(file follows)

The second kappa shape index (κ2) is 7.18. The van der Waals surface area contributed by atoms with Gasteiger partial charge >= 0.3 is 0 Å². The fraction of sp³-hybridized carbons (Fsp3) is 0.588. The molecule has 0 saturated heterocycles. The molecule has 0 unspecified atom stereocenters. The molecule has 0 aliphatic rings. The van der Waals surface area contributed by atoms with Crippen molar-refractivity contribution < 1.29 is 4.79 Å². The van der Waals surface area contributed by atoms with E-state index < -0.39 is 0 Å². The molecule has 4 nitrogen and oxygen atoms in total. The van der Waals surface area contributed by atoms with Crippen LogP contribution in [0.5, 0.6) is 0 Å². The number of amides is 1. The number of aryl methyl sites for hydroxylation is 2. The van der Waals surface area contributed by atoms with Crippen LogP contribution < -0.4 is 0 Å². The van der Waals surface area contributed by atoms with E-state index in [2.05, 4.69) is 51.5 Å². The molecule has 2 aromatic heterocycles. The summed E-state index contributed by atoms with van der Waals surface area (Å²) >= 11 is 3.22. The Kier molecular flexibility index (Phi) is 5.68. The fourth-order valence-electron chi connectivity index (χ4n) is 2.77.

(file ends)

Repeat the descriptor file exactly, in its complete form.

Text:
The second kappa shape index (κ2) is 7.18. The van der Waals surface area contributed by atoms with Gasteiger partial charge >= 0.3 is 0 Å². The fraction of sp³-hybridized carbons (Fsp3) is 0.588. The molecule has 0 saturated heterocycles. The molecule has 0 unspecified atom stereocenters. The molecule has 0 aliphatic rings. The van der Waals surface area contributed by atoms with Crippen molar-refractivity contribution < 1.29 is 4.79 Å². The van der Waals surface area contributed by atoms with E-state index < -0.39 is 0 Å². The molecule has 4 nitrogen and oxygen atoms in total. The van der Waals surface area contributed by atoms with Crippen LogP contribution in [0.5, 0.6) is 0 Å². The number of amides is 1. The number of aryl methyl sites for hydroxylation is 2. The van der Waals surface area contributed by atoms with Crippen LogP contribution < -0.4 is 0 Å². The van der Waals surface area contributed by atoms with E-state index in [2.05, 4.69) is 51.5 Å². The molecule has 2 aromatic heterocycles. The summed E-state index contributed by atoms with van der Waals surface area (Å²) >= 11 is 3.22. The Kier molecular flexibility index (Phi) is 5.68. The fourth-order valence-electron chi connectivity index (χ4n) is 2.77.